Foods include a variety of grilled meats and bread. Desserts range from Turkish-style baklava to Viennese-style tortes. The national drink of Serbia is a plum brandy. Locally produced wines are also popular and they are highly regarded. Most popular cuisines that are served in Serbia are Pasulj (Serbian Bean Soup), Soups Stews Beans, Prysnac Serbia (Broccoli Casserole), Serbian Torte, Szerb Bableves (Serbian Bean Soup).

Cuisines of Serbia Edit

Cevapcici2

Ćevapčići

Serbian cuisine, as a heterogeneous one, is actually derived from mixed cuisines, mostly influenced by Mediterranean (especially Greek), Hungarian, Turkish and Austrian cuisines. Ćevapčići, which is actually a meal with heavily grilled ground meat patties and a lot of spicy condiments, is considered to be the national dish of Serbia.

Depending on the country region, you can find different methods to cook a traditional classic meal. The Serbian cuisine is rich in fat meals, and almost every dish contains meat.

The one certain thing about the Serbian cuisine, is the fact that all people in this country will usually serve three meals a day: breakfast, lunch and dinner, lunch being the most consistent one. It usually has three courses: soup, the second course, and a dessert which in most cases will be a baked cake.

Serbians make large variety of dishes in their own home, many of which be purchased in stores by Westerners. Rakija (fruit brandy), jam, jelly, various pickled food, notably sauerkraut (kiseli kupus - pickled cabbage), ajvar and even sausages are prepared in a family get-together event.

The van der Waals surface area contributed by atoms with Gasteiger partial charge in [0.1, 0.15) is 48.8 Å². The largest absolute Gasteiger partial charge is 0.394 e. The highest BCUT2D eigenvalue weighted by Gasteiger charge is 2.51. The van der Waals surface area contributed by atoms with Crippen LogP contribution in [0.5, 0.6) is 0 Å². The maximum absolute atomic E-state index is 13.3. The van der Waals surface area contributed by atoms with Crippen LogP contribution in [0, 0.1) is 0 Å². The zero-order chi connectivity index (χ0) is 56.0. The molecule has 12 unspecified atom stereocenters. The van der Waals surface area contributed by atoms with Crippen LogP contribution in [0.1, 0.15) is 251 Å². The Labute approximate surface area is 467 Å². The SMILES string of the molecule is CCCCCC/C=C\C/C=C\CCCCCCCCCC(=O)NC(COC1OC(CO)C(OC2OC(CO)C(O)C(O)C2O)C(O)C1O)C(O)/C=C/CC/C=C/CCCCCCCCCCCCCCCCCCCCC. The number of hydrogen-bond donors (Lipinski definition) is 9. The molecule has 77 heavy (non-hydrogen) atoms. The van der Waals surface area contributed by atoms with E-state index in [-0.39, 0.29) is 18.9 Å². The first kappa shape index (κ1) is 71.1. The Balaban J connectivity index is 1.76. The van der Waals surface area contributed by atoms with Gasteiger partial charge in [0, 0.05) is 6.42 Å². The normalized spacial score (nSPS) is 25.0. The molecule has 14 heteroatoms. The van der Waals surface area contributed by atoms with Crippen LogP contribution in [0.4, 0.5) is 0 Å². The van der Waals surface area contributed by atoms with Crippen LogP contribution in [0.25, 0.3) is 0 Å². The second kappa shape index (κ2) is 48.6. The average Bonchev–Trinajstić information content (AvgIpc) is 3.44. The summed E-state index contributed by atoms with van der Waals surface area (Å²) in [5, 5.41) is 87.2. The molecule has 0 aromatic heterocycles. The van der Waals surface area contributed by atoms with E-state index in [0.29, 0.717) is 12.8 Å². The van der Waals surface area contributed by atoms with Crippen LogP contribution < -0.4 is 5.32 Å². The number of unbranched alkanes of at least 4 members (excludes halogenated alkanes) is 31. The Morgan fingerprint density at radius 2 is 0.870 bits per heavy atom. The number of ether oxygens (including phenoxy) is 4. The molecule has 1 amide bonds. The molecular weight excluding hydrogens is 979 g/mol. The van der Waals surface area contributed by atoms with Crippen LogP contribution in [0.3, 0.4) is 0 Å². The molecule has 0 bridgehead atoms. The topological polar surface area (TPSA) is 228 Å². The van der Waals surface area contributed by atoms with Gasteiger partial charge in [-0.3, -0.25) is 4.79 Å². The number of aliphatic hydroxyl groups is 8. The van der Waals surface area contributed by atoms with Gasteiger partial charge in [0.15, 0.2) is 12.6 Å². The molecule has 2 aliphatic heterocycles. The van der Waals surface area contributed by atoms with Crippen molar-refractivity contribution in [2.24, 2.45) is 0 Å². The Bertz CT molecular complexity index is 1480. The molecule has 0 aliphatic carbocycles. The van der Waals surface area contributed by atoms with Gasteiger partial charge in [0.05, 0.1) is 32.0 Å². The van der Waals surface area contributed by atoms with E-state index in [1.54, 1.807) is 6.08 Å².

The Skadarlija district in Belgrade is known for its restaurants with many cuisines available.

Serbian Culture, Food and Diet Edit

People in Serbia are traditionally Orthodox Christians and speak Serbian. Muslims, also called Bosniaks, form a slight majority in the southwestern border of Serbia. Agriculture is the main occupation in Serbia. In serbia, education is compulsory from ages 7 to 14 and both primary and secondary education is free.

Serbia has emerged from the Byzantine Empire, for which Orthodox Christianity was the state religion, and Byzantine influences appear in the country's many beautiful monasteries.

Literature gained great importance in the 19th century. Ivo Andric, a Yugoslav novelist won the noble prize in literature in 1961 for The Bridge on the Drina (1945). Serbian neofolk music is popular among rural people and workers.

One can find most of the Serbian folk dances in the Netherlands. It is beleived that this influence of Serbian dance on Netherland especially due to the contribution of Ciga and Ivon Despotovic, who introduced a lot of dances into the Netherlands. Some of these dances are Porodinka kolo, Poziv kolo, Ciganski orijent, Op sa sa, Splet Srpskih igara, Cacak, Sestorka and Poskok-Ti mome.